If You Did Drugs and Saw ‘Cats,’ You’re a Moron

And an Amateur

Apparently, according to the Washington Post, people are getting high before seeing Cats. 

Oh, really? Did you get high before seeing Cats? That’s so very cool. So original. 

Listen to these maroons:

“I felt like I was losing my mind…I was just concentrating on taking deep breaths.”

“The most terrifying experience of my life. I swear to God my soul escaped me.”

“I went to the AMC bathroom and threw up.”

In fact, more than one person who the Post interviewed said they vomited. Now, did they vomit because Cats is so godawful? Maybe. Or maybe they vomited because they were taking THC edibles, giving them a dose of marijuana 20 times stronger than anyone at Woodstock endured.

Back when I was getting high, two whole years ago and also the quarter-century before that, one five-milligram gummy would keep me stoned from my morning coffee until lunchtime. Ten milligrams would keep me stoned all day. Anything more than that, and I was getting close to vomiting-in-the-movie-theater territory.

Doing drugs to trip in a movie is amateur hour. I was high every day for 25 years. Were these kids quoted in the Post article watching Teletubbies back then? Well, I was a grownup, watching it at home, stoned. Top that, bitches!

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There was no movie, trippy or otherwise, that I didn’t see stoned out of my wits. Some of them were movies that were fun to see stoned, like Mulholland Drive or Thor: Ragnarok. Others didn’t make much sense, like Failure to Launch or anything starring a non-cat Dame Judi Dench. I saw Star Wars stoned, Harry Potter stoned, Spider-Man stoned, Batman stoned, and Birdman stoned. I endured both World Wars baked to the nuts, and returned to Howard’s End on Reefer’s Peanut Butter Cups.

TV was the same way. Oh, I thought, it’s time for The Amazing Race. Better pop a gummy. I watched thousands of innings of baseball while sucking on a vape. I was high all day, all the time, to watch everything.

It didn’t enhance anything. Sure, sometimes I’d get swept away in a fun sequence or react to something with a little extra enthusiasm. But mostly, I just sat pinned to the couch or chair or floor, my darkened brain dribbling out of my ears one neuron at a time. I definitely wasn’t relaying my experiences to a Washington Post reporter for a “humorous” entertainment feature. My intelligence died in darkness.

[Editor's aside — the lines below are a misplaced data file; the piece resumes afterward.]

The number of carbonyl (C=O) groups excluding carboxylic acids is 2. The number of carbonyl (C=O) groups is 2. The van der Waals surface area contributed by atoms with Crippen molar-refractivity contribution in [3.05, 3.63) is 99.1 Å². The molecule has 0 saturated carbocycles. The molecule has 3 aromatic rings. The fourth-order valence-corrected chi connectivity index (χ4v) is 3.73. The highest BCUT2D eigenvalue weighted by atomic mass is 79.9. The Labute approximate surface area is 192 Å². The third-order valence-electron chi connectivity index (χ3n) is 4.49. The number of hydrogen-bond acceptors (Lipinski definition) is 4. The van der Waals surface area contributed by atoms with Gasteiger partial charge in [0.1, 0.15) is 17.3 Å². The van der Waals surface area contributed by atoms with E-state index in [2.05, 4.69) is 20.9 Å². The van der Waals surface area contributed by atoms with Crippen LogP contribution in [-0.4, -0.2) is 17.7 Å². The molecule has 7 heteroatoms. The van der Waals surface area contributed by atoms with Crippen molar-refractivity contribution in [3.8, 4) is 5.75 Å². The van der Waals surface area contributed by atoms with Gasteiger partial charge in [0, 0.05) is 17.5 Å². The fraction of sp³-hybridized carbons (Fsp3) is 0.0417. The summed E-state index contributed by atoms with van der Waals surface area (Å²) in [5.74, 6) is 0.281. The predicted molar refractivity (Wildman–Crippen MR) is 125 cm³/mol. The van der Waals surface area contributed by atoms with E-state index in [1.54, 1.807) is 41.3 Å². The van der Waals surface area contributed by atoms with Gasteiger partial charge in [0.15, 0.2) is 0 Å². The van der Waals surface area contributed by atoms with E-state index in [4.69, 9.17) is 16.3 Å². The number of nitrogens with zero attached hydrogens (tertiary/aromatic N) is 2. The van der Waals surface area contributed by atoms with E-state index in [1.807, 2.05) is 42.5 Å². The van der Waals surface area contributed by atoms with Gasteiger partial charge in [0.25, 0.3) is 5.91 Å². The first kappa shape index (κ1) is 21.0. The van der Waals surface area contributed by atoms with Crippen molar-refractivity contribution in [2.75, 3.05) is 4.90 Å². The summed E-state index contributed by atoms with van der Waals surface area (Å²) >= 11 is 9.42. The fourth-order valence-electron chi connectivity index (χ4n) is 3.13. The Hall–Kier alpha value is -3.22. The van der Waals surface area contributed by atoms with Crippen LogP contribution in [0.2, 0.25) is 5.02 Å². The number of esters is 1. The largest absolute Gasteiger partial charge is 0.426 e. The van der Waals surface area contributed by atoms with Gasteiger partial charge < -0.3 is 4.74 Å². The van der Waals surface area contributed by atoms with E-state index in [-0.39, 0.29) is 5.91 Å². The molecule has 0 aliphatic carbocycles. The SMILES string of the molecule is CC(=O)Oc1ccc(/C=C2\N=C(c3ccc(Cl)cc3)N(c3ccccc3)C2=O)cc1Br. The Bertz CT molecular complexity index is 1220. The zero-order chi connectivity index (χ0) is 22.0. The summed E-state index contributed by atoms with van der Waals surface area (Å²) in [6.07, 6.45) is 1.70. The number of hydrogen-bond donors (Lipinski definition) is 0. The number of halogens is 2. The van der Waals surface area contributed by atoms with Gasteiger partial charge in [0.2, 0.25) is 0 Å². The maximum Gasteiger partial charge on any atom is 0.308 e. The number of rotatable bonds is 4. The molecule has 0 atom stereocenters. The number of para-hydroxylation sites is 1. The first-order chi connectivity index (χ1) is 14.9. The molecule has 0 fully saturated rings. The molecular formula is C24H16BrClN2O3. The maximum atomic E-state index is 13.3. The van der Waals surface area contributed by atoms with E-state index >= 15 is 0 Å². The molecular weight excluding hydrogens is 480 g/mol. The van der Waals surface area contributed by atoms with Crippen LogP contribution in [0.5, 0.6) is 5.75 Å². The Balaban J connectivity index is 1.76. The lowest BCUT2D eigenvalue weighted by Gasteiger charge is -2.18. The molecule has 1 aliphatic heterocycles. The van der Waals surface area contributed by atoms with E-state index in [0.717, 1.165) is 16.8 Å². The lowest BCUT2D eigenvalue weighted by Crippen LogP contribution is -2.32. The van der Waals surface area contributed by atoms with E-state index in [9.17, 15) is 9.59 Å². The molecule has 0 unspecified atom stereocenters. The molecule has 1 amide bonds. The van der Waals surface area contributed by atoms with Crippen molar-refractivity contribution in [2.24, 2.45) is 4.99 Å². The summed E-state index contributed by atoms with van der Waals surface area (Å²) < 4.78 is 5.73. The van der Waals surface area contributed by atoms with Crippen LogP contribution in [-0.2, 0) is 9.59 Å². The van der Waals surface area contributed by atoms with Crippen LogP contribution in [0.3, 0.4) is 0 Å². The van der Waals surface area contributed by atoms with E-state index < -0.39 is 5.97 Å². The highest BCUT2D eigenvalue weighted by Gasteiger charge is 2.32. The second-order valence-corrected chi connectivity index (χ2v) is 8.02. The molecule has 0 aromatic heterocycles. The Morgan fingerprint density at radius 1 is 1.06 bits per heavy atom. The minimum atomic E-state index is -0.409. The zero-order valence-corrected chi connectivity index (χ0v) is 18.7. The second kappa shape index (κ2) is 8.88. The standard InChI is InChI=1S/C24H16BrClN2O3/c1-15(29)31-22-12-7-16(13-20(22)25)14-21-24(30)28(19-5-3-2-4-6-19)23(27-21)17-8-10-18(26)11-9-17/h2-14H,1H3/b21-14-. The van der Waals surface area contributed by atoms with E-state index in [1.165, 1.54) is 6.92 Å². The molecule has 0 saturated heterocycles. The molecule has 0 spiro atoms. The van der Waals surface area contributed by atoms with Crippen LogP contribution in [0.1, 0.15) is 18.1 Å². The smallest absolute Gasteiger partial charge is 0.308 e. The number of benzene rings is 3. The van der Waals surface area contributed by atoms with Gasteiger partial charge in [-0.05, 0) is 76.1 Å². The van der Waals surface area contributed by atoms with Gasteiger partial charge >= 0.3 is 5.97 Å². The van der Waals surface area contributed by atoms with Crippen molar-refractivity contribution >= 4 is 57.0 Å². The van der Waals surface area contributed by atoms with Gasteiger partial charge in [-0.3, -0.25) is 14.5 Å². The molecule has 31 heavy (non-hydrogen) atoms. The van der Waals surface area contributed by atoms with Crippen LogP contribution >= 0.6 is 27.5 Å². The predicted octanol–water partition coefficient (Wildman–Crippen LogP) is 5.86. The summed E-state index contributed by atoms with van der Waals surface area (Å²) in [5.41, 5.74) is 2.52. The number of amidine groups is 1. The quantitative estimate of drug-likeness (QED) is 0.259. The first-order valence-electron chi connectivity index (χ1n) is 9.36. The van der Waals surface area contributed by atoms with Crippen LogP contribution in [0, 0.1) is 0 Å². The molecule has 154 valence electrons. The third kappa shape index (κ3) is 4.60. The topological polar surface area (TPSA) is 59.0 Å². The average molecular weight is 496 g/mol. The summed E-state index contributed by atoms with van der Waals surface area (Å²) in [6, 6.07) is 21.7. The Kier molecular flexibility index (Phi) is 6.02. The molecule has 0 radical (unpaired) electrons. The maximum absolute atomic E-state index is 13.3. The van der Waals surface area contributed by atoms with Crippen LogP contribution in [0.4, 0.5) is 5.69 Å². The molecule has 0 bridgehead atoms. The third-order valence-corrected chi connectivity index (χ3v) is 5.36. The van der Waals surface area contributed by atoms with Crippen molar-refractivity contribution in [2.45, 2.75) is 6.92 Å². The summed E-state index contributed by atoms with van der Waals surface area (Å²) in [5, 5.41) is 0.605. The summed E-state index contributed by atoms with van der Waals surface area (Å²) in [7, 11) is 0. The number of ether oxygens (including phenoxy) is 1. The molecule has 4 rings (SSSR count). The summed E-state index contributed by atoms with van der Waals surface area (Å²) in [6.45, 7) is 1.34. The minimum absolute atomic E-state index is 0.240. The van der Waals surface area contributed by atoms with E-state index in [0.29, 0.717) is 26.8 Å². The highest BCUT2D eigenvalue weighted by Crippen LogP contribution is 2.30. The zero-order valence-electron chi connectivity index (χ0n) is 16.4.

Read this shit:

“In New York, a 26-year-old man named Ryan, who messaged The Post while still high on the edibles he took for that evening’s screening of Cats, expressed his lust for “a particular cat I would love to do bad things to me.”

What an idiot. And what is wrong with the Post encouraging people to take edibles and go to the movies? This isn’t coffee we’re talking about, people. Let’s do drugs and go to the movies! Let’s get drunk and describe the Civil War.  It’s always hilarious until somebody loses their mind.

“The Washington Post does not condone the use of illegal drugs,” the article says. And maybe that’s true, because marijuana isn’t illegal in a lot of places. But I wonder if any of these 20-something cutie-pies are going to wake up in two decades and wonder where the decades went while they were taking gummies at the multiplex. Because I know that happened to me. I’ve forgotten more plots than these diplos will ever consume. A real stoner is already high and doesn’t need to do anything special to have a “communal experience” at a movie.

And as for the guy who did poppers when Jennifer Hudson appeared to sing “Memory,” well, that’s just hilarious, too.

“I felt myself hit the Heaviside Layer like Grizabella, the glamour cat.”

See you in the ER, big man.


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Neal Pollack

Book and Film Globe Editor in Chief Neal Pollack is the author of 12 semi-bestselling books of fiction and nonfiction, including the memoirs Alternadad and Stretch, the novels Repeat and Downward-Facing Death, and the cult classic The Neal Pollack Anthology of American Literature. A Rotten Tomatoes certified reviewer for both film and television, Neal has written articles and humor for every English-language publication except The New Yorker. Neal lives in Austin, Texas, and is a three-time Jeopardy! champion.

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